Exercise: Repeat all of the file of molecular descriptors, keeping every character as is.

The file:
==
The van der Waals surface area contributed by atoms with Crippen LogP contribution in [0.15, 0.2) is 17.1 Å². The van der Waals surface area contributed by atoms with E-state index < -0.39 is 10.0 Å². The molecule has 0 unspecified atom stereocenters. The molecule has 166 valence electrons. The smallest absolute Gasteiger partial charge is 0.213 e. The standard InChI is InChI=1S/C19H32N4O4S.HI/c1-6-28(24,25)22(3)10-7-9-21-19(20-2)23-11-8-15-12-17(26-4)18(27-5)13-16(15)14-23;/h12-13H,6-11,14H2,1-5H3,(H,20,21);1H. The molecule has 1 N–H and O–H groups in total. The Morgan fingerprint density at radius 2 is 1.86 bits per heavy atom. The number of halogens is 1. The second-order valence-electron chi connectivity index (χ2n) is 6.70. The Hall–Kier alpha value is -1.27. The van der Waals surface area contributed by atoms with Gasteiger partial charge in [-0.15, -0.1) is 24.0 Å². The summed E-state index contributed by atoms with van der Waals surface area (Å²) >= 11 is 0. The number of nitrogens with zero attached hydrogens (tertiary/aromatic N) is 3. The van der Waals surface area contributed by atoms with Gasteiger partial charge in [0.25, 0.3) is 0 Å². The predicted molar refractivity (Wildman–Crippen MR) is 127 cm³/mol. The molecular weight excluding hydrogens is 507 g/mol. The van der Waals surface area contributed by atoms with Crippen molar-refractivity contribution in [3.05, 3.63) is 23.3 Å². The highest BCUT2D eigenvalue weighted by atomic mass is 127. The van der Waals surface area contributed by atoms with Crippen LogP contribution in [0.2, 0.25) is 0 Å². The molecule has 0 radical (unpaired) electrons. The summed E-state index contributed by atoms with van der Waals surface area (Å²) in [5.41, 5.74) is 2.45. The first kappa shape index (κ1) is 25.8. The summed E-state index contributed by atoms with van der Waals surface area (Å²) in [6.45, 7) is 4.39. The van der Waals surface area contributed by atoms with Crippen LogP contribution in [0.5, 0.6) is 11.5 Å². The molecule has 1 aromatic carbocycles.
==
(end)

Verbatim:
The van der Waals surface area contributed by atoms with Crippen LogP contribution in [0.15, 0.2) is 17.1 Å². The van der Waals surface area contributed by atoms with E-state index < -0.39 is 10.0 Å². The molecule has 0 unspecified atom stereocenters. The molecule has 166 valence electrons. The smallest absolute Gasteiger partial charge is 0.213 e. The standard InChI is InChI=1S/C19H32N4O4S.HI/c1-6-28(24,25)22(3)10-7-9-21-19(20-2)23-11-8-15-12-17(26-4)18(27-5)13-16(15)14-23;/h12-13H,6-11,14H2,1-5H3,(H,20,21);1H. The molecule has 1 N–H and O–H groups in total. The Morgan fingerprint density at radius 2 is 1.86 bits per heavy atom. The number of halogens is 1. The second-order valence-electron chi connectivity index (χ2n) is 6.70. The Hall–Kier alpha value is -1.27. The van der Waals surface area contributed by atoms with Gasteiger partial charge in [-0.15, -0.1) is 24.0 Å². The summed E-state index contributed by atoms with van der Waals surface area (Å²) >= 11 is 0. The number of nitrogens with zero attached hydrogens (tertiary/aromatic N) is 3. The van der Waals surface area contributed by atoms with Gasteiger partial charge in [0.25, 0.3) is 0 Å². The predicted molar refractivity (Wildman–Crippen MR) is 127 cm³/mol. The molecular weight excluding hydrogens is 507 g/mol. The van der Waals surface area contributed by atoms with Crippen molar-refractivity contribution in [3.05, 3.63) is 23.3 Å². The highest BCUT2D eigenvalue weighted by atomic mass is 127. The van der Waals surface area contributed by atoms with Crippen LogP contribution in [0.2, 0.25) is 0 Å². The molecule has 0 radical (unpaired) electrons. The summed E-state index contributed by atoms with van der Waals surface area (Å²) in [5.41, 5.74) is 2.45. The first kappa shape index (κ1) is 25.8. The summed E-state index contributed by atoms with van der Waals surface area (Å²) in [6.45, 7) is 4.39. The van der Waals surface area contributed by atoms with Crippen LogP contribution in [0.5, 0.6) is 11.5 Å². The molecule has 1 aromatic carbocycles.